Mr. Darboe told me that the international standard of establishing opposition alliances is for the party with the majority to lead, and the others to follow.
I observed that it is unfortunate that in the Gambian context there is no second round of voting, which would have made it possible for the people to select the two candidates who could participate in the final round. I added that if he wants, he as UDP leader to be supported as a candidate, on the basis of the principle he mentioned, he should go ahead and start a campaign to sell his candidature to the Gambian voters.
I emphasised that on my part, I am not sure which political leader in the opposition could take voters away from the ruling party, and motivate those who abstained in 2006 to cast their vote.
Hence I subscribe to the idea of holding a primary for the people to select the candidate of their choice in line with Agenda 2011. I told him that this is why I endorse Agenda 2011.
We then discussed the NADD experience. I made it very clear that even though other options were put on the table, all parties agreed to create NADD. I showed its successes and possibilities as a viable opposition alliance. He maintained that NADD was destroyed by others.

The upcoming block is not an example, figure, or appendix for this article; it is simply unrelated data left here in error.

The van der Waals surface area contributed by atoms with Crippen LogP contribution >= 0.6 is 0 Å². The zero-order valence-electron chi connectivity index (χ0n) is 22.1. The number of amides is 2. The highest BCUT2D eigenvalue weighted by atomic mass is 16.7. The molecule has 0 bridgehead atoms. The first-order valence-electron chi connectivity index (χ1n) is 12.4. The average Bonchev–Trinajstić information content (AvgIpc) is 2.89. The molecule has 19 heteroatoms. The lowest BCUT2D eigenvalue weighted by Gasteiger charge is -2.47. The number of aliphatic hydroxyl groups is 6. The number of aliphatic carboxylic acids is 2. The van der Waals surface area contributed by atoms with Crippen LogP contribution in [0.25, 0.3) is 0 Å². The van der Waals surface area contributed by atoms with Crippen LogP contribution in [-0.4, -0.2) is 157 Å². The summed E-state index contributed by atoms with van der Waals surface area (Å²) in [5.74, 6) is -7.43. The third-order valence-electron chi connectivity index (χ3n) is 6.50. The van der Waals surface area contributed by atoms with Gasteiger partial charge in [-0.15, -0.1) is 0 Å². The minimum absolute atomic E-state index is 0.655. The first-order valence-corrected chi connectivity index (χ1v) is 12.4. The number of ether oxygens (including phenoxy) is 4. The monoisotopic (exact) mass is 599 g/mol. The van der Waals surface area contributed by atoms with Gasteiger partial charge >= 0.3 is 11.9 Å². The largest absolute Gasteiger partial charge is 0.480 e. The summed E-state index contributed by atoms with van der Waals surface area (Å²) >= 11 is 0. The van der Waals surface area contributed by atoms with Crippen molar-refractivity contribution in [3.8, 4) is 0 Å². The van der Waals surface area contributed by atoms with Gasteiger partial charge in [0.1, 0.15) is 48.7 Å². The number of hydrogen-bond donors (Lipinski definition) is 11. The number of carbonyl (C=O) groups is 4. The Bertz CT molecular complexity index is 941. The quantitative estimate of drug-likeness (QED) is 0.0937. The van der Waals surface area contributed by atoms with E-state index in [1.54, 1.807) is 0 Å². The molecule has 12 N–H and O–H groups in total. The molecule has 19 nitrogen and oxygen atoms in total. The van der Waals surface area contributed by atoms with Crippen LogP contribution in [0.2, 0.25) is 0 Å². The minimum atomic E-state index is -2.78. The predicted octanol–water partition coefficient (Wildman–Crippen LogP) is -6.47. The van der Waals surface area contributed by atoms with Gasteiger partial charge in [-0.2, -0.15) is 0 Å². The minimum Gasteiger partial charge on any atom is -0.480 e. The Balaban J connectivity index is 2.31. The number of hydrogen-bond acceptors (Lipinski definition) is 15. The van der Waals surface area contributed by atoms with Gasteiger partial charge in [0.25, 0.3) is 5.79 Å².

He expressed his view that Agenda 2011 is very good on paper, but that he fears that it is not workable. He said that if different opposition leaders go on a political platform to campaign to be the candidate of the opposition, they may engage in character assassination just to win votes. I told him that his fear should be laid to rest since Agenda 2011 is calling for each party or Independent personality to promote the Agenda on one’s own platform and seek a mandate of the people across the board.
I emphasised that the mere fact that all voters who support the Agenda would be called upon to vote for the single candidate makes it essential for no candidate to be subjected to character assassination, since he or she may very well become the people’s choice of candidate. At that point he said that he was reassured.
Finally, he questioned whether it was not possible for the opposition to collaborate to monitor the registration of voters. I told him that this was a necessity, and every effort should be made to do so.
He assured me that he would hold an extraordinary meeting with his committee, and come back to me. Since then I have been waiting to know what their stand is on Agenda 2011 or selling his candidature to the Gambian voters.
These are the ways forward that are before the UDP leader, and they need to take a stand and move on instead of giving the impression that Sidia is dragging his feet on the issue of a united front.
I have made it abundantly clear to the PDOIS Central Committee that there is no political vacuum for the creation of a United Front in the